After the decision is made to begin composting, the next task is deciding what kind of compost pile or structure would be best suited to the area set aside for this purpose. Choose from simple, homemade holding bins to expensive commercially produced units. Your selection should be based on practical criteria such as price, convenience, usability and aesthetics.
MAIN TYPES OF BINS
Stationary bins: These bins sit in one place for the duration, unless you exert time and effort to relocate them. Examples include a bin made of concrete blocks, recycled lumber, or a wooden two or three-bin unit.
Movable composters: Movable bins are nice if you have just one container and want to turn your compost regularly to aerate or re-moisten it. Lift the container off the pile, set it aside, and fork or shovel the organic matter back in. Examples of easy-to-move containers include a homemade wire enclosure, a lightweight plastic model without a bottom, and a manufactured wire bin with collapsible sides.
Open bins: Examples of open bins include homemade square bins made of shipping pallets and manufactured circular enclosures made of lightweight recycled plastic with pre-formed ventilation holes. Although they are easy and inexpensive to build, your material can dry out faster or become too wet, depending on climate.
Closed bins: Closed bins are sealed from the elements. Homemade wooden bins with hinged tops and sheet metal bottoms (with drainage holes) serve as an example. Many manufactured options are available. They discourage pests, but are usually more expensive than open bins. These closed bins can easily become overly moist if too much ‘green’ materials are used so moisture levels should be monitored.
Commercially Produced Bins
Tumblers: A basic tumbler style is shaped like a canister that is rolled over the ground to mix the materials. Other styles include a large drum that rests on its aboveground stand with a hand crank to turn it, and smaller units that are grasped and spun as they rest on slightly concave pads on the ground.
One problem with tumblers is that fresh, moist materials occasionally clump into a compacted, heavy ball so attention needs to be paid to the proportion of ‘green’ to ‘brown’ materials placed inside the bin. How easily the unit can be turned depends upon its style and weight, how much and what type of organic matter it is filled with, and a person’s physical limitations.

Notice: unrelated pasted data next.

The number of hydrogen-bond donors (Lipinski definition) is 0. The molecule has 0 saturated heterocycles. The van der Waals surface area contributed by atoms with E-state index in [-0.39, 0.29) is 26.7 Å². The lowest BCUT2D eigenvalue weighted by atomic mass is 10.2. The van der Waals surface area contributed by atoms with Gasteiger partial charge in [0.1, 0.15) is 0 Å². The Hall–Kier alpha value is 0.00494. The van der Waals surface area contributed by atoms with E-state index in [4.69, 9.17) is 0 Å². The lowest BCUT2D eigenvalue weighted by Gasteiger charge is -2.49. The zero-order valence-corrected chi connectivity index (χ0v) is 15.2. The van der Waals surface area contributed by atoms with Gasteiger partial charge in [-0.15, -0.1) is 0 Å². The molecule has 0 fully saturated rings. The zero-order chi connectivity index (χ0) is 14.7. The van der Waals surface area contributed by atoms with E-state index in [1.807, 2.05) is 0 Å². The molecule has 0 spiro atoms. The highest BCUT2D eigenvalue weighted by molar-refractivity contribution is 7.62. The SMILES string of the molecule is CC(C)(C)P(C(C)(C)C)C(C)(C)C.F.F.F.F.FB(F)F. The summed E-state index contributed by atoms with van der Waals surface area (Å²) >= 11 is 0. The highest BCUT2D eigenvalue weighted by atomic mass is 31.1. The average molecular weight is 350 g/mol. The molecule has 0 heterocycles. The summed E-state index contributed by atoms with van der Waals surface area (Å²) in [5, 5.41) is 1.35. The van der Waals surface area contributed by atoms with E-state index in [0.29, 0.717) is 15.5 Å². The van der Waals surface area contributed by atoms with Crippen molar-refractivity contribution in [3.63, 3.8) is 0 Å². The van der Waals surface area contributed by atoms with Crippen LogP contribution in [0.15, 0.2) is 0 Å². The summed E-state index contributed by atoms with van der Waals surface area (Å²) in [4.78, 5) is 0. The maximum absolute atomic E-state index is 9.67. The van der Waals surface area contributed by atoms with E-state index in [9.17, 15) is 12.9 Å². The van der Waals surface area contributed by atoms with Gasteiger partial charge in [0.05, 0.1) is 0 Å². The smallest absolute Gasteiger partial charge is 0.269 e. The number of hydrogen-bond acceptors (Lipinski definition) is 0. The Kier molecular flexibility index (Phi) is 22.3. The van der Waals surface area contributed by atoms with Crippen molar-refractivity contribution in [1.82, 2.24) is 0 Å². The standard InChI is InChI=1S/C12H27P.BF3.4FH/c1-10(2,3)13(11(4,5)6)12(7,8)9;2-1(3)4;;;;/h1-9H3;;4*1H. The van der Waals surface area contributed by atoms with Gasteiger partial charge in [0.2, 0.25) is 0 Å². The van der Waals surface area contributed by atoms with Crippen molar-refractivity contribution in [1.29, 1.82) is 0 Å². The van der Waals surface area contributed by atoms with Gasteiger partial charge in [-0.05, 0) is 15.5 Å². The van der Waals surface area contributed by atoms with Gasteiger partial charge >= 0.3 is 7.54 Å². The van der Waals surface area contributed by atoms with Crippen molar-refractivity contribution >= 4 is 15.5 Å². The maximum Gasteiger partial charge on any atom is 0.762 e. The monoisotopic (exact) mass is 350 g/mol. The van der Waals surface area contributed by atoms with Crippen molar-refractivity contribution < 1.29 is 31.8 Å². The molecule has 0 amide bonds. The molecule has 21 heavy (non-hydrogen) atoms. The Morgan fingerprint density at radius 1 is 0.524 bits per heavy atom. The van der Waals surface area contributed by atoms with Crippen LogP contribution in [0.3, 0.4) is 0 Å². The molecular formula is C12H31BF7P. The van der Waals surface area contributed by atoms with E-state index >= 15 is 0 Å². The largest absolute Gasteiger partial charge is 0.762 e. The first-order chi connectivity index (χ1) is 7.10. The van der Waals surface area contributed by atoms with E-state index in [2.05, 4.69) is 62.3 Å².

Plastic Static Bins: Round or rectangular bottomless bins are typically less expensive than tumblers. Organic materials are deposited in the top and finish compost removed through a bottom door. Turning the materials is often difficult in smaller bins so either use a compost aerator or lift the bin off of the materials, mix them up and put them back into the bin.
Holding Units: These are simple containers used to store garden waste in an organized way until these materials break down. A holding unit is the easiest and least expensive way to compost. It only requires placing wastes into a pile or bin as they are generated. Non-woody materials, such as grass clippings, crop wastes, garden weeds, and leaves work best in these systems. A holding unit can be a cylinder formed of wire (chicken wire is too weak to hold up to the bulk), or wood scraps. Openings in the sides need to be large enough to permit plenty of air but small enough to contain the materials that are decomposing.
Trash Can Bin: To convert a plastic trash can into a composter, cut off the bottom with a saw. Drill about 24 quarter-inch holes in the sides of the can for good aeration. Bury the bottom of the can from several inches to a foot or more below the soil surface and press the loosened soil around the sides to secure it. Partially burying the composter will make it easier for microorganisms to enter the pile.
Wire Bins: Use an 11-foot length of 2-inch x 4-inch x 36-inch welded, medium-gauge fence wire from your local hardware or building supply store. Tie the ends together to form your hoop. A bin this size holds just over one cubic yard of material. Snow fencing can be used in a similar fashion. Another option is to make a square wire bin composter. Eventually it could be expanded to form a three-bin unit if needed.
Block or Brick or Stone Bin: Lay the blocks, with or without mortar, leaving spaces between each block to permit aeration. Form three sides of a 3-to 4-foot square, roughly 3 to 4 feet high.
Wood Pallet Bin: Discarded wooden pallets from factories or stores can be stood upright to form a bin. Attach the corners with rope, wire, or chain. A fourth pallet can be used as a floor to increase air flow. A used carpet or tarp can be placed over the top of the pile to reduce moisture loss or keep out rain or snow. Make sure pallets are not treated with chemicals or pesticides before using.
Multi-bin systems: More experienced composters and those with large amounts of organic materials might consider two or three bin systems. The different bins are at various stages in the composting process so there is usually a more steadier supply of compost for gardens. Having two or three bins also allows for one section to be used for storing materials, one for active composting, and one for curing or storing finished compost. Each bin should be at least 36 x 36 x 36 inches. Be sure to allow air spaces between the sidewall slats, and make the front walls removable (lift out slats) for easy access. Lift-up lids make adding materials easy and can be put in place during heavy rains to keep the pile from getting too wet.
By Brad Armstrong, UConn Master Composter & Dawn Pettinelli, Associate Extension Educator. Updated 2019.
UConn Soil Nutrient Analysis Laboratory
Department of Plant Science and Landscape Architecture
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